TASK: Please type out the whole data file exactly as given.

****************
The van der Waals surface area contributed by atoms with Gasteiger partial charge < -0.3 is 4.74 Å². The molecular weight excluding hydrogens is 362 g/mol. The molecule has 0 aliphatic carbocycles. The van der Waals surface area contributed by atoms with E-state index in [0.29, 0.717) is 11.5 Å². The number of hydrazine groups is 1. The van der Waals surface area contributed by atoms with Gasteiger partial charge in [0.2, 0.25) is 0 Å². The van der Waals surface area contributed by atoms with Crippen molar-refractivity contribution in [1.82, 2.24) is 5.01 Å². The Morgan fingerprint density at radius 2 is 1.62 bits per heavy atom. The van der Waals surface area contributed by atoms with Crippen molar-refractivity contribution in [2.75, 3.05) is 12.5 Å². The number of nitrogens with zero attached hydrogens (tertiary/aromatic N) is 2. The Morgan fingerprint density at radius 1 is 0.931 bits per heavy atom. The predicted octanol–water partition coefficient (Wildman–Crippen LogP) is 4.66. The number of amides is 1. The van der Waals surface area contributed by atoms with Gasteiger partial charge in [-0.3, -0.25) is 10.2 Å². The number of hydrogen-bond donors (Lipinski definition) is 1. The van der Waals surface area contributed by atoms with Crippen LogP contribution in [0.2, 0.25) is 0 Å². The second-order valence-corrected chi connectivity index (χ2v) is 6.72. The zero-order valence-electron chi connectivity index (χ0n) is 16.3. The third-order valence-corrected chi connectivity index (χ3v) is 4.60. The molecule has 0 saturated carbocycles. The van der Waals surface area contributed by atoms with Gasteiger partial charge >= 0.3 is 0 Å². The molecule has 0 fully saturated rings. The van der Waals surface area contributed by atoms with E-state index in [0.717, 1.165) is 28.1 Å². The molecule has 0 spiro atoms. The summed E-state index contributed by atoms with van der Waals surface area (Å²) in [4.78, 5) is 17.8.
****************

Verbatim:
The van der Waals surface area contributed by atoms with Gasteiger partial charge < -0.3 is 4.74 Å². The molecular weight excluding hydrogens is 362 g/mol. The molecule has 0 aliphatic carbocycles. The van der Waals surface area contributed by atoms with E-state index in [0.29, 0.717) is 11.5 Å². The number of hydrazine groups is 1. The van der Waals surface area contributed by atoms with Gasteiger partial charge in [0.2, 0.25) is 0 Å². The van der Waals surface area contributed by atoms with Crippen molar-refractivity contribution in [1.82, 2.24) is 5.01 Å². The Morgan fingerprint density at radius 2 is 1.62 bits per heavy atom. The van der Waals surface area contributed by atoms with Crippen molar-refractivity contribution in [2.75, 3.05) is 12.5 Å². The number of nitrogens with zero attached hydrogens (tertiary/aromatic N) is 2. The Morgan fingerprint density at radius 1 is 0.931 bits per heavy atom. The predicted octanol–water partition coefficient (Wildman–Crippen LogP) is 4.66. The number of amides is 1. The van der Waals surface area contributed by atoms with Gasteiger partial charge in [-0.3, -0.25) is 10.2 Å². The number of hydrogen-bond donors (Lipinski definition) is 1. The van der Waals surface area contributed by atoms with Crippen LogP contribution in [0.2, 0.25) is 0 Å². The second-order valence-corrected chi connectivity index (χ2v) is 6.72. The zero-order valence-electron chi connectivity index (χ0n) is 16.3. The third-order valence-corrected chi connectivity index (χ3v) is 4.60. The molecule has 0 saturated carbocycles. The van der Waals surface area contributed by atoms with Gasteiger partial charge >= 0.3 is 0 Å². The molecule has 0 fully saturated rings. The van der Waals surface area contributed by atoms with E-state index in [0.717, 1.165) is 28.1 Å². The molecule has 0 spiro atoms. The summed E-state index contributed by atoms with van der Waals surface area (Å²) in [4.78, 5) is 17.8.